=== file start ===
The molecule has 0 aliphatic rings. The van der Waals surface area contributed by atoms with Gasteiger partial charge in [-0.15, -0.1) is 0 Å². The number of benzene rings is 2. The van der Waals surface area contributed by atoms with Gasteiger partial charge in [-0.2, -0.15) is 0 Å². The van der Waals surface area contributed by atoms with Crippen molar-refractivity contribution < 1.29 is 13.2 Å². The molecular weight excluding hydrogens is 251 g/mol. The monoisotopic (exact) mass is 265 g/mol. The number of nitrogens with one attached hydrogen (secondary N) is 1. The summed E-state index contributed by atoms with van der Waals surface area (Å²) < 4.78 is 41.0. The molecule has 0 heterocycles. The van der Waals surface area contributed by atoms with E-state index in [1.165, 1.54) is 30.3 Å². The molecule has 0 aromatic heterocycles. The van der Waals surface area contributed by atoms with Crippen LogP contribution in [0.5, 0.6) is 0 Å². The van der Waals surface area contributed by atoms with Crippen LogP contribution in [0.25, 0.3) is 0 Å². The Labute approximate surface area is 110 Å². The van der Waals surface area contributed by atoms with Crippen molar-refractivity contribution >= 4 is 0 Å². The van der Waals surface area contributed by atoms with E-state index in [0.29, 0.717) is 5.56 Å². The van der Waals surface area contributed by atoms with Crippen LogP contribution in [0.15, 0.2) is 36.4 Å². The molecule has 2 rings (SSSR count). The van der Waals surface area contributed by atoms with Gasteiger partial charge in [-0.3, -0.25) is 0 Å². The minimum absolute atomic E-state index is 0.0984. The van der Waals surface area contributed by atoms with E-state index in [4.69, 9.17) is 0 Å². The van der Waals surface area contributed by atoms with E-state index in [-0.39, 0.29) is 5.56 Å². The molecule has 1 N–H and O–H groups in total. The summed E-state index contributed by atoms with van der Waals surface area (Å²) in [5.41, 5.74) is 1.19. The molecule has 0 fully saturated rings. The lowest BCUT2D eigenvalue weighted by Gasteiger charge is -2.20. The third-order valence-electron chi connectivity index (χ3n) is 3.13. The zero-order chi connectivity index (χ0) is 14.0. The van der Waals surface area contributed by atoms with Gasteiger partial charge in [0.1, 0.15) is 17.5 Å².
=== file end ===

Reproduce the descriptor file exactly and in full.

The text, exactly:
The molecule has 0 aliphatic rings. The van der Waals surface area contributed by atoms with Gasteiger partial charge in [-0.15, -0.1) is 0 Å². The number of benzene rings is 2. The van der Waals surface area contributed by atoms with Gasteiger partial charge in [-0.2, -0.15) is 0 Å². The van der Waals surface area contributed by atoms with Crippen molar-refractivity contribution < 1.29 is 13.2 Å². The molecular weight excluding hydrogens is 251 g/mol. The monoisotopic (exact) mass is 265 g/mol. The number of nitrogens with one attached hydrogen (secondary N) is 1. The summed E-state index contributed by atoms with van der Waals surface area (Å²) < 4.78 is 41.0. The molecule has 0 heterocycles. The van der Waals surface area contributed by atoms with E-state index in [1.165, 1.54) is 30.3 Å². The molecule has 0 aromatic heterocycles. The van der Waals surface area contributed by atoms with Crippen LogP contribution in [0.5, 0.6) is 0 Å². The van der Waals surface area contributed by atoms with Crippen LogP contribution in [0.25, 0.3) is 0 Å². The Labute approximate surface area is 110 Å². The van der Waals surface area contributed by atoms with Crippen molar-refractivity contribution >= 4 is 0 Å². The van der Waals surface area contributed by atoms with E-state index in [0.29, 0.717) is 5.56 Å². The van der Waals surface area contributed by atoms with Crippen LogP contribution in [0.15, 0.2) is 36.4 Å². The molecule has 2 rings (SSSR count). The van der Waals surface area contributed by atoms with Gasteiger partial charge in [-0.3, -0.25) is 0 Å². The minimum absolute atomic E-state index is 0.0984. The van der Waals surface area contributed by atoms with E-state index in [4.69, 9.17) is 0 Å². The van der Waals surface area contributed by atoms with E-state index in [-0.39, 0.29) is 5.56 Å². The molecule has 1 N–H and O–H groups in total. The summed E-state index contributed by atoms with van der Waals surface area (Å²) in [5.41, 5.74) is 1.19. The molecule has 0 fully saturated rings. The lowest BCUT2D eigenvalue weighted by Gasteiger charge is -2.20. The third-order valence-electron chi connectivity index (χ3n) is 3.13. The zero-order chi connectivity index (χ0) is 14.0. The van der Waals surface area contributed by atoms with Gasteiger partial charge in [0.1, 0.15) is 17.5 Å².